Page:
Other symptoms of your condition may also need specific treatments, such as treatment for hearing loss, tinnitus, stress and/or anxiety, as well as vestibular rehabilitation (ie exercises to help restore your balance). It is common to have both Ménière’s disease and migrainous vertigo together. 

In severe cases, your doctor may recommend steroid injections through your eardrum or surgery to destroy specific parts of your inner ear. 

Are you at risk of balance problems?

Balance problems can occur at any age but become more common as you get older and your body’s systems become less resilient. 

For example, as you age, your muscle mass decreases, your core becomes weaker, you may develop arthritis in your joints or lose sensation in your feet and have problems with your vision, hearing or memory. Collectively, this makes balancing more difficult. 

Your risk of developing a balance problem is also higher if you already have a mental health condition, such as anxiety. Any pre-existing mental health illness can make it more challenging to recover from a balance problem. 

When to see a doctor

If you have suddenly developed a balance problem, it’s important to see your GP, particularly if you experience other critical symptoms, such as a spinning sensation, feeling lightheaded, palpitations, vision problems, nausea and/or vomiting. 

You should also seek urgent medical help if your balance problem occurs alongside neurological symptoms, such as numbness of your face, weakness down one arm, drooping of part of your face, slurred speech, and/or difficulty thinking of words or making sense of things. 

Getting a diagnosis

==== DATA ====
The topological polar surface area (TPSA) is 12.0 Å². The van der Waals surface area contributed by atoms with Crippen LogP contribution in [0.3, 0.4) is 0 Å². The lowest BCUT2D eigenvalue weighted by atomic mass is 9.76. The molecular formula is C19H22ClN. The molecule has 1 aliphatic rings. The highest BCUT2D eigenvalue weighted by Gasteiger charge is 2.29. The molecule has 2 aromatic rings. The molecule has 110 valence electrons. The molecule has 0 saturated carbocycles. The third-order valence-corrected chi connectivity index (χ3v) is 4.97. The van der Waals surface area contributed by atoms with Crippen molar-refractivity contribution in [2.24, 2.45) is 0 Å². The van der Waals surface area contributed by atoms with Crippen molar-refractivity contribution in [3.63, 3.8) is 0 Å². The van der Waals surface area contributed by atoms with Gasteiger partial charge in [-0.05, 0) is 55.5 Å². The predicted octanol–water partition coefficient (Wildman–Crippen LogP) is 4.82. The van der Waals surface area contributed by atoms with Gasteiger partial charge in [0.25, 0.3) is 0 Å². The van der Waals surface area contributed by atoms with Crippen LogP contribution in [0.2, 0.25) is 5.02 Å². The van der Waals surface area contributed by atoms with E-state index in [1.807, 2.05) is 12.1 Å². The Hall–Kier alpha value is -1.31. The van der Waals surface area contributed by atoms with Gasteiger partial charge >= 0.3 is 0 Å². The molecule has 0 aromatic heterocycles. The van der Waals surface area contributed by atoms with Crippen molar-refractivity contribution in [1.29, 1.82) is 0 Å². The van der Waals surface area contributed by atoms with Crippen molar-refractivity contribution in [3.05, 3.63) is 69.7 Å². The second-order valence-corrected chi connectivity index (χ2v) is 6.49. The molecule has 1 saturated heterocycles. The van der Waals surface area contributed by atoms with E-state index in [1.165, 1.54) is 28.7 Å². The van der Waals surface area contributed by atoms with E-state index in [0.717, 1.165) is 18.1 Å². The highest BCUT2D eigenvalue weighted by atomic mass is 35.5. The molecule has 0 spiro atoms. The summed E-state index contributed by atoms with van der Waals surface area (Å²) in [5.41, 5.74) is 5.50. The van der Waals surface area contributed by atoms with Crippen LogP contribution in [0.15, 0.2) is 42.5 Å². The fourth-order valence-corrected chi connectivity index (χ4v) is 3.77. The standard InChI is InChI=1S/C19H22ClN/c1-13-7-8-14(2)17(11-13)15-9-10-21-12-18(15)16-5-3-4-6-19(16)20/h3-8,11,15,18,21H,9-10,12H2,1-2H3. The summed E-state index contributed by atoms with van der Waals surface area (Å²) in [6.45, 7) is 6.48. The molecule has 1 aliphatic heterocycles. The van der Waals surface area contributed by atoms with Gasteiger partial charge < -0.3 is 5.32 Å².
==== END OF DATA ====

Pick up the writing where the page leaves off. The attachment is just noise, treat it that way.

If you’re concerned that you have a balance disorder, see your GP. They will ask you about your symptoms, how long they last and what triggers them, as well as your medical history. If appropriate, they will refer you to a doctor specialising in treating vestibular balance disorders ie an ear, nose and throat (ENT) doctor. 

The ENT doctor will ask more detailed questions about your symptoms and triggers, and when your symptoms first started. They will examine your ears, conduct a hearing test and may also perform other tests to check your brain function, such as asking you to stand up and walk. They may also ask you to make certain movements with your head to see if these trigger your symptoms. 

It can be helpful to keep a diary of your symptoms and anything going on around the time of your symptoms eg how well you slept, what you ate and drank, your stress levels, etc. This can help your doctor identify patterns in your symptoms, which can help in reaching a diagnosis. 

How to reduce your risk of balance problems 

If you have a balance problem or want to reduce your risk of developing a balance problem, it’s important to follow a healthy lifestyle. 

This includes sleeping well, exercising regularly and following a healthy, balanced diet. Also, be aware of your stress levels and practice techniques to help you better cope with stress and anxiety, such as mindfulness, meditation, yoga and Pilates, as well as other activities or hobbies that you find relaxing.

Yoga and Pilates can also improve your balance. Alternatively, you can use a balance board at home. 

Author biography

Miss Victoria Alexander is a Consultant Ear, Nose and Throat Surgeon and Otorhinolaryngologist at Spire St Anthony's Hospital, St George's NHS University Hospital and Epsom and St Helier NHS University Hospitals. She specialises in ear surgery, hearing loss and hearing preservation surgery, cosmetic pinnaplasty/ear pinning, general ENT (tonsils, grommets, benign skin lesions), inner ear balance disorders and mastoid surgery. Miss Alexander also co-led the development of the TympaHealth Hearing screening pilot in South West London, which has seen over 6,000 patients, and she is actively engaged in research into improving outcomes for necrotising otitis externa. 

We hope you've found this article useful, however, it cannot be a substitute for a consultation with a specialist